Shortly after completing much of the work on the upcoming album, Jimi died of a sleeping pill overdose. His remaining recordings were left in the hands of his label, managers, and lawyers. His label, Reprise Records still wanted to release the anticipated record, and selected ten tracks. The release was entitled The Cry of Love. It’s on this album that some of his most well known songs were first heard. Classic heavy tracks such as “Freedom” and “Ezy Ryder” are contained on this gem. Additionally, it’s where we start to hear Jimi’s new direction. “Straight Ahead” has a verse and chorus just like any other Hendrix tune, but this one’s just a little different. The song is introduced with an impressive psychedelic funk riff, setting the listener up for the deep guitar solos that are heard later in the track. “Astro Man” is a similar track, containing some of Jimi’s hippest shredding.

Despite the fact that everything released after Hendrix died is still great music, The Cry of Love feels the most like an actual Jimi album. It wasn’t exactly what he wanted to release, but it was the closest that his people could muster together. The Cry of Love was discontinued in the mid-nineties, around the same time that his family was granted rightful control over his music. In 1997, a collection was released using Jimi’s original idea for the title, First Rays of the New Rising Sun. Although an excellent collection, First Rays… lacks the potency of The Cry of Love. All the tracks are there, but the order is shuffled around, and they’re scattered amongst cuts from two other of his posthumous albums. First Rays… is still definitely a worthwhile item, but there is something special to The Cry of Love. Since it was released so close to his death, it feels like a Hendrix album. Not a collection, not an anthology, not anything other than something he himself would want to assemble and release to the public. The Cry of Love is a strong statement; a reminder to us Hendrix fans that he was more than just a musician. That he was an artist, and a progressive thinker. It’s a wonderful album, one that leaves many of us wondering what he could have made had he been around long enough to keep releasing records.

Deleted History: Prince – The Black Album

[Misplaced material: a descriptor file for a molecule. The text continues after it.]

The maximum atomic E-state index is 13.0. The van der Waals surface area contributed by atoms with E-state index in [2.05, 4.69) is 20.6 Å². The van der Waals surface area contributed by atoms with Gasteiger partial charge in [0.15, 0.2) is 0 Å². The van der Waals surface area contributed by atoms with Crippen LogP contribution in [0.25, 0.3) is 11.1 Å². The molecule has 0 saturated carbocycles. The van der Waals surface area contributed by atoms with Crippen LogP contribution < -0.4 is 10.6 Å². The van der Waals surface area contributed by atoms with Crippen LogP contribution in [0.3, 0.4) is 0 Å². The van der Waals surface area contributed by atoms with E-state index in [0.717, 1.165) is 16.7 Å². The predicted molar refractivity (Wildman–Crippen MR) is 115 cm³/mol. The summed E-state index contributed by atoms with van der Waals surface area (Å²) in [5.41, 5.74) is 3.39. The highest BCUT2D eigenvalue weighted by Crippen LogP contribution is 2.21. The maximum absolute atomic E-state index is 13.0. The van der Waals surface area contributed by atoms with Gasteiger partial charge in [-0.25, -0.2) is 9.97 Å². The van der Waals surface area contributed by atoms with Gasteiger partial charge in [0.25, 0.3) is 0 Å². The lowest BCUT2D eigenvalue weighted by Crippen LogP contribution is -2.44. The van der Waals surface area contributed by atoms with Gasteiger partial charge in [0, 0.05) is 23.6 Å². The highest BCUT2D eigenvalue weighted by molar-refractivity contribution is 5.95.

April 20, 2010 1 comment

Deleted History: A Look at Our Favorite Out-of-Print Records

Since the dawn of recorded music, titles have been going out of print. Be it for legal reasons, artists/label disputes, or something as simple as poor sales, production will one day come to a short and simple stop. Often, it’s simply a bad record, a minor stain on an otherwise beautiful tapestry of genius and toil. A loss no music nerd needs lament. But, what about the good music? What about those amazing titles whose sparse presence is a major tragedy to music lovers everywhere? And what are those titles that we, the devoted fans, listeners, and consumers, are missing out on? What historical gaps have been created, and for what reasons? Are we really missing out, or is it truly for the best? Often, the loss is more of a tragedy than we’d like to admit. But an end in production does not need to turn otherwise great albums into forgotten pieces of useless plastic. Rather this great music should be heralded by the devoted fans, keeping it alive for more generations of music lovers to enjoy. With that, Streetlight Records is proud to present Deleted History.

Prince – The Black Album

by Hans Schroeder

It was 1987, and Prince was at the top of his game. He had spent the first part of the decade hard at work in the studio, creating classic albums such as 1999 and the classic Purple Rain. After the release of the wildly successful double-album, Sign o’ the Times, Prince went back into the studio once again to record what would go down in history as The Black Album.